Columbia Journalism Review Editor: Time to Rethink How We Cover Trump

Despite passionate efforts to bring down their nemesis the President, the left-dominated mainstream news media have failed. They're banging their heads against a wall on a daily basis, and all the while Donald Trump taunts them with tweets and winning. It's time to rethink the media's entire approach, says a prominent journalism figure.

Kyle Pope, Editor in Chief and Publisher of the Columbia Journalism Review, says it's time that the media "rethink how we cover Trump":

It’s been just over a year since Donald Trump’s inauguration, almost certainly one of the most momentous chapters in the history of the American presidency and the press. For all the reasons all of us know, the past year has been thrilling and exhausting and demoralizing, sometimes in a single day. But [Trump's] bogus ["Fake News"] awards, and the willingness of news organizations to give Trump oxygen for them, have also clarified why the past year has also been a disappointment, for those of us who expected a new attitude, a new approach, by the US press. 

At the time of Trump’s inauguration, Pope had urged his fellow journalists

to not let Trump, and his acolytes, control the conversation. That was going to be our job. We were going to decide what mattered, how our audience spent their time. In the months since, Trump has done his thing, taunting and lying and promising lawsuits and legislation and more threats. We, unfortunately, have failed to hold up our end of the bargain.

I remain astonished by the ability of this former reality TV star to be our assignment editor. He has a preternatural ability to intuit the bumps and swerves of the news cycle, enabling him to refocus attention on himself just as it is in danger of moving on... Pretend you don’t watch and call him the dumbest man on TV.

In response, Pope writes,

We continue to spend our days, and our audience’s time, reacting to the president’s bumbling with a level of disbelief and outrage that has boiled over into a stinking froth... What’s amazing is that we continue to cover all of it, again and again. Often, the strategy seems to be to simply give Trump the forum in hopes, in hopes that he’ll pay us back by saying something outrageous enough to win us clicks or viewers. If the mission a year ago was to keep Trump from leading us around by the nose, I’m afraid we have failed." [Emphasis added]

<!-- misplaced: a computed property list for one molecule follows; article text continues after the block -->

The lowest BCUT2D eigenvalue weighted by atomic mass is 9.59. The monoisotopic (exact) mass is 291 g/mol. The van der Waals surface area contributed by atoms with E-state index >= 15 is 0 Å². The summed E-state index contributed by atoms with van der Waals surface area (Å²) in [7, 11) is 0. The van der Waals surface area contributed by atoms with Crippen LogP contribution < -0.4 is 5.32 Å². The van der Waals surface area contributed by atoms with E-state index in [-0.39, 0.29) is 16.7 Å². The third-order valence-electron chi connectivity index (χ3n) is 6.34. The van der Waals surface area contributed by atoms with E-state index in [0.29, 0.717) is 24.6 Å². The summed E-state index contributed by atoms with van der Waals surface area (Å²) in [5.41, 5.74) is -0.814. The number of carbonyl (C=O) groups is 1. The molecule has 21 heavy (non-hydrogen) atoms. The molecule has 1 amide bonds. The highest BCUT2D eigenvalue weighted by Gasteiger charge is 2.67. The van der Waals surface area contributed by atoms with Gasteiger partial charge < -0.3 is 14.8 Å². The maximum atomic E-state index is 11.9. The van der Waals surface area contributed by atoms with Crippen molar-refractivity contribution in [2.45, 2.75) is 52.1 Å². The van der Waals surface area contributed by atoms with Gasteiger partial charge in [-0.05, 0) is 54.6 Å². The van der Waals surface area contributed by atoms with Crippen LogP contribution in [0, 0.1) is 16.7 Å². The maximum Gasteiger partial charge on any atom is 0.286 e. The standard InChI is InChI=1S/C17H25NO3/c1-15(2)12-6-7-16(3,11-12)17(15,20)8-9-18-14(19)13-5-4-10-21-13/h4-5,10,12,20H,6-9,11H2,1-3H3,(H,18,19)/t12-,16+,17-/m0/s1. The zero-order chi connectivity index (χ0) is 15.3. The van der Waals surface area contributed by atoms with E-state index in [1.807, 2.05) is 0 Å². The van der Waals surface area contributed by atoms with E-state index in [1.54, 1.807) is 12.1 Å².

And despite their best efforts, the news media have failed to have an impact on the President's supporters. If anything, "they’ve doubled down on their support of the president, almost because of the journalistic attacks." Almost? It largely is because of the attacks.

"[T]he sad fact," Pope concludes, "one year into this presidency, is that the current approach to covering this White House is no longer working. We are reading the same memes again and again, and the president, a savant at intuiting public sentiment, is doing everything he can to keep the treadmill moving."

What should the media do? Pope says that what is required is "a new journalistic enterprise, more creativity in terms of what form that journalism would take, a rethinking of how we tell our stories."

What does that mean, exactly? Pope doesn't know, or at least doesn't specify. He even spent an afternoon last week "with a couple of dozen people, mainly artists, who gather regularly for an informal salon. They, too, are struggling with how to respond to Trump; most have not yet figured it out."

Nonetheless, Pope is optimistic that

[w]e, as a profession, are capable of figuring this out. The answer clearly is not in spending our time responding to Trump, or emoting en masse in response to whatever he has spout off. Nor is the answer in the more traditional, he said, she said” approach to political journalism. I think the answer likely lays in the seams between more conventional approaches to reporting: I want to see more first-person pieces by reporters on the trail, some oral histories, some theoretical what-ifs. Let’s not leave the most truthful storytelling to fiction writers or dodgy book writers. This is an extraordinary moment, and it requires a new, proactive urgency to tell the story of this presidency as we see it, rather than fall into the swirl of familiar tropes and outrages. 

So the message of this article from the editor and publisher of perhaps the most prestigious journalistic publication is:

  • what the news media is doing is not working;
  • we need a new, more creative, urgent approach;
  • no one on the left knows what that new approach should be.

The takeaway from this article is that the anti-Trump, activist news media are floundering and they know it, but they don't know what to do about it. President Trump wins again.